to the lady's side. While the bridegroom went canny,” thought Donald, and reiterated his apart to give some instructions regarding the refusal.
games and dancing, the old man seized the opThe unknown was not to be repulsed. “I portunity to put the ring into the hands of the
fair melancholy bride. Helen of Tongue started tell you, old man, you cannot help yourself; I have an errand to the Lady of Tongue-you her face and neck, and she threw a glance of
as she looked at it; the colour fled swiftly from inust bear it."
anguish up to heaven; the goatherd also looked “ “ Take it yourself, man!” growled Donald. up to the mountain peak, and there, on the rock
""I!" said the stranger; and a smile of where he had been sitting, he saw, glimmering scorn mingled with the mournful beauty of his like a distant star, the shining form of the myse features. “ I enter that giddy crowd! Here is terious stranger. gold for you, old man; you are poor, this will The Lady made a brief excuse to the guests make your old age luxurious."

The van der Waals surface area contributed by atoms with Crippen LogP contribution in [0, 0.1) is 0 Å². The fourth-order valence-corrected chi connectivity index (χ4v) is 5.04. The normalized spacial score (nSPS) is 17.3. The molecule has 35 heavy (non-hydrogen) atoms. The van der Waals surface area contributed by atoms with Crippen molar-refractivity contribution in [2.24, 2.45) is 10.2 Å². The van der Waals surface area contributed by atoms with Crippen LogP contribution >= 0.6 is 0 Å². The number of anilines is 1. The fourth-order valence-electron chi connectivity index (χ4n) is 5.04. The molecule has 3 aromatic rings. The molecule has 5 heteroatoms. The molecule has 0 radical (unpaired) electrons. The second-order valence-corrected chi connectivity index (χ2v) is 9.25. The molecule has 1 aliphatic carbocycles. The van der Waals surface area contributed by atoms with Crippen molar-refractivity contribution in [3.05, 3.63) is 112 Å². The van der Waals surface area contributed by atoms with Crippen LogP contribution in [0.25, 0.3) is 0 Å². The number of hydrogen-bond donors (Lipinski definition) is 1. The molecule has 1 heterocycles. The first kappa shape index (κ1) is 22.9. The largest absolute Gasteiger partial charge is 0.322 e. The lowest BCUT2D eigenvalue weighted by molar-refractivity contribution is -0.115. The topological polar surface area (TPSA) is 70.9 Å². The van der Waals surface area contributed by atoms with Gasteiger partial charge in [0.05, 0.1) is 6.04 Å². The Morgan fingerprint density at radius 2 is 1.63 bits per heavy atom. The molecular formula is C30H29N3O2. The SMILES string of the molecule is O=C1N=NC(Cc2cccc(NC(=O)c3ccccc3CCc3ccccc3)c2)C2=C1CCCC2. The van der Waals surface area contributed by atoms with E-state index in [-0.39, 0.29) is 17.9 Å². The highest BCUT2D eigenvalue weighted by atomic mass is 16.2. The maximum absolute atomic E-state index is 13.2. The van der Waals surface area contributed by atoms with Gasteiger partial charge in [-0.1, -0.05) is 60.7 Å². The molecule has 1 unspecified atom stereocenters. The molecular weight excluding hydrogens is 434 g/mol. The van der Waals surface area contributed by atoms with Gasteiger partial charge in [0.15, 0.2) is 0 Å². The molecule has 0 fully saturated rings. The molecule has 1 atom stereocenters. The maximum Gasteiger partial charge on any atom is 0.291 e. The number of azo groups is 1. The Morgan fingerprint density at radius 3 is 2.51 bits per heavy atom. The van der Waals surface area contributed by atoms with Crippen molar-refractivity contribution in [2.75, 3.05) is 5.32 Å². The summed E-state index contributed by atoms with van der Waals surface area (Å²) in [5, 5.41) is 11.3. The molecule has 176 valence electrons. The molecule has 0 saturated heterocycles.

who stood around her, and retired to her cham• “ I canna leave my goats,” faltered Donald, ber before her affianced husband had ceased shutting his eyes from the glittering temptation, speaking to the attendants. and crossing himself devoutly.
• The sports went on, and the mirth waxed "“I will tend them in your absence.” merrier for a few hours; but the banquet was
Aye, I dare say, likely enough; ye'll wile soon ready, and there was a call for the hostessthem all awa', and to-morrow your fairy gold bride. Marcelly, who had been listening in will be birch leaves or slate stones. Ha, ha !” great terror at the chamber-door, now came and he crossed his arms in a dogged way on his forward and whispered into the chieftain's ear: knees.